Updated International Guidelines for IPF Diagnosis: A Radiology Perspective


Spectrum of Findings with Chronic Hypersensitivity Pneumonitis

Hypersensitivity pneumonitis, or HP, is caused by exposure to inciting antigens that induce the body to mount an immune response.38 It may present as acute, subacute, or chronic, characterized by the duration of exposure and different clinical and radiographic features.39 There is variability in the literature as to what constitutes acute, subacute, and chronic HP.39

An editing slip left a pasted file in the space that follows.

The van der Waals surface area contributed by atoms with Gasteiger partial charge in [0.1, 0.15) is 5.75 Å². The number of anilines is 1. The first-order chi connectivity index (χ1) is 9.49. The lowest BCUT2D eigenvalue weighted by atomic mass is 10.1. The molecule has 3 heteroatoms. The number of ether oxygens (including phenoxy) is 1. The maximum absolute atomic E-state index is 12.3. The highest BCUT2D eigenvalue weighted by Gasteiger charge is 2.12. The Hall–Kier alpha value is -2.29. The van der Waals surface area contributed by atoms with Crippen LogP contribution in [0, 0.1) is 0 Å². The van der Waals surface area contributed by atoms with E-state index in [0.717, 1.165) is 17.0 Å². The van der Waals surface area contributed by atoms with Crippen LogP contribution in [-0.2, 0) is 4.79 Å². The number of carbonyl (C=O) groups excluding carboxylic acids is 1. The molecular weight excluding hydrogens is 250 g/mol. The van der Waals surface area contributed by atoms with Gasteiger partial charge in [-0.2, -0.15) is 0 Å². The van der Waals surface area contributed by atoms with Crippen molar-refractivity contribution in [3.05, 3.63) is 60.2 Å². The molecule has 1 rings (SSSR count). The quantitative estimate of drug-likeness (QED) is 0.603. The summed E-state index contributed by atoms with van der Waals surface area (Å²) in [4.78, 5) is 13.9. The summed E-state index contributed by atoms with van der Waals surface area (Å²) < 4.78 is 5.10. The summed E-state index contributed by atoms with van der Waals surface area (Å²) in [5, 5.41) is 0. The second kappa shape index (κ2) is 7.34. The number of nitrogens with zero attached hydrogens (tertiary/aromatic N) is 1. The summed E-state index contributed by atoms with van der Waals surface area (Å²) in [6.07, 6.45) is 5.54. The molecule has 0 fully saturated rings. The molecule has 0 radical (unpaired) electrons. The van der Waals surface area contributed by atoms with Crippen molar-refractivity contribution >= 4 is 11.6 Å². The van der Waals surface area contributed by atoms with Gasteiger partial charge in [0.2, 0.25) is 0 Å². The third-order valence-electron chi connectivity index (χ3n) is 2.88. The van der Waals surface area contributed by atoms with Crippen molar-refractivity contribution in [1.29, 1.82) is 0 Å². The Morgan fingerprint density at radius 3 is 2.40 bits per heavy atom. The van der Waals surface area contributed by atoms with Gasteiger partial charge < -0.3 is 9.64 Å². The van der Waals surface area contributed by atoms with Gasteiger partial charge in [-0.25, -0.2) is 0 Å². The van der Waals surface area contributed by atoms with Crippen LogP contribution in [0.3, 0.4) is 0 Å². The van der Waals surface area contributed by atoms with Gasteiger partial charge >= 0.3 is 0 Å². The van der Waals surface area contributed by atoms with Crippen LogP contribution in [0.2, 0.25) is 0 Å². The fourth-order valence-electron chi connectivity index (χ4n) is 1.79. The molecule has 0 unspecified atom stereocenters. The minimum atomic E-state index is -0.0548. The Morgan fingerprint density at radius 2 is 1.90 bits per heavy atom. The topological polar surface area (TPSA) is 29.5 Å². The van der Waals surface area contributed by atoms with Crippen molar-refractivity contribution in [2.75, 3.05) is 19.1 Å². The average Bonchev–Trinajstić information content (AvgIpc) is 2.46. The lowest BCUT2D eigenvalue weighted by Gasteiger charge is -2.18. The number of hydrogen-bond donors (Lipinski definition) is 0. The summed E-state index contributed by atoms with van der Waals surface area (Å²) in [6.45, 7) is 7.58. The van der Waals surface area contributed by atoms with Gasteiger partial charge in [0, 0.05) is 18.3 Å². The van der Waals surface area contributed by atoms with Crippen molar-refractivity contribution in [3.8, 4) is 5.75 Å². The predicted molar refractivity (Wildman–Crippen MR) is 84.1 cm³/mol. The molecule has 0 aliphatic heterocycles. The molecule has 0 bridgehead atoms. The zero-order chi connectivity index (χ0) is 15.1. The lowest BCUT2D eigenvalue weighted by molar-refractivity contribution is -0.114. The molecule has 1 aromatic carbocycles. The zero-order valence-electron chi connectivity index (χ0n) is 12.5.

Here we have images from 4 patients with HP, which can present with a wide range of abnormalities, some of which may mimic pulmonary fibrosis. Image A shows peribronchovascular septal thickening with patchy areas of ground glass opacification and consolidation with traction bronchiectasis and architectural distortion, in keeping with fibrosis. Importantly, the subpleura is not involved, and the abnormalities have a more central involvement than we see with classic UIP. In image B, there are more extensive, multifocal areas of reticular abnormalities, traction bronchiectasis, and architectural distortion with more severe scarring. There is architectural distortion with reticulation, peribronchovascular subpleural sparing, and areas suggestive of air trapping. Image C demonstrates another hallmark of HP in addition to the reticular architectural changes of fibrosis. Notice that multiple, small micronodules are seen, which is very typical for this disease. The presence of micronodules excludes definite UIP.5 In the final image, there is a more diffuse abnormality with ground glass, areas of architectural distortion and traction bronchiectasis, in addition to honeycombing, indicated by the arrow.